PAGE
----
The temple of Ramesses II in Luxor

Gabriel Lekegiancirca 1900

Hallwyl Museum

Hallwyl Museum
Stockholm, Sweden


The party remained in Luxor for six days. This is what Ida Uhse writes about the last day, when they visited the Temple of Ramesses II, but also had a bit of an adventure as the Countess fell off her donkey and got a nosebleed:
“15th of Jan. At 8am we again rowed across the Nile to ride to the Valley of the Kings, as we still had not seen tomb no. 17, that of Seti I. We first visited the Ramesseum, a large temple built by Ramesses II. At the entrance, there are two pylons, partially destroyed, but you can still see clear depictions of Ramesses’ wars. On the tower to the left of the entrance, you can see pictures of Syrian fortresses, which Ramesses had destroyed. In the large courtyard are shards of Ramesses II's statue, the extraordinary craftsmanship of which is still visible. The next courtyard is less decayed than the former; here we also see a ruined statue of Ramesses and fairly well-preserved rows of columns depicting scenes from the life of Ramesses.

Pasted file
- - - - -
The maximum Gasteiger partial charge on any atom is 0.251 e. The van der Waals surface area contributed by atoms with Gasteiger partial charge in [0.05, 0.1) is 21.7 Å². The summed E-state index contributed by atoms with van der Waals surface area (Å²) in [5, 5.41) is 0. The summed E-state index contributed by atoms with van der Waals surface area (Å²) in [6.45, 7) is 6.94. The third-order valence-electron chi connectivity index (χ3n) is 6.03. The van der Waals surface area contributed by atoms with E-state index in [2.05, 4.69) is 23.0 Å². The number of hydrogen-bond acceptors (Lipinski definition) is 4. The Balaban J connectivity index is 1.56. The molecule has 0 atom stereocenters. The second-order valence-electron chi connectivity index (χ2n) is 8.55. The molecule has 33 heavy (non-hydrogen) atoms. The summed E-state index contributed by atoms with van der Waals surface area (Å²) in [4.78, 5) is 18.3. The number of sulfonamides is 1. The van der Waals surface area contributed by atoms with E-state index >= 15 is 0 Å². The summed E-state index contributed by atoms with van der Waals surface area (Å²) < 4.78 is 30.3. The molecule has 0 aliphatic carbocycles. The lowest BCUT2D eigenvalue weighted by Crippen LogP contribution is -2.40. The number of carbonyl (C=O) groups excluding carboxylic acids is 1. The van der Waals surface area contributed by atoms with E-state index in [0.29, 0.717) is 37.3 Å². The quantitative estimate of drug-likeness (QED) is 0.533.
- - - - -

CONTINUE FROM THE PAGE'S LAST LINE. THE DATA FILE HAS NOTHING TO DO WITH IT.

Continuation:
The large hypostyle hall also has rows of columns covered with images, for example depicting Ramesses sacrificing to the gods. Last of all comes two smaller hypostyle halls. In the first, the well-preserved ceiling is held up by eight columns, the ceiling is decorated with astronomical motifs, constellations etc. The second has largely been destroyed and is less interesting.


  • Title: The temple of Ramesses II in Luxor
  • Creator: Photogr. Artistique G. Lekegian & Ci.
  • Date Created: circa 1900
  • Location Created: Luxor, Egypt
  • Original Language: Swedish
  • Subject Keywords: Tourism, Egypt, Luxor, Ramesses II
  • Original Source: Image number: DIG 8075
  • Rights: Public Domain
  • Medium: Photography

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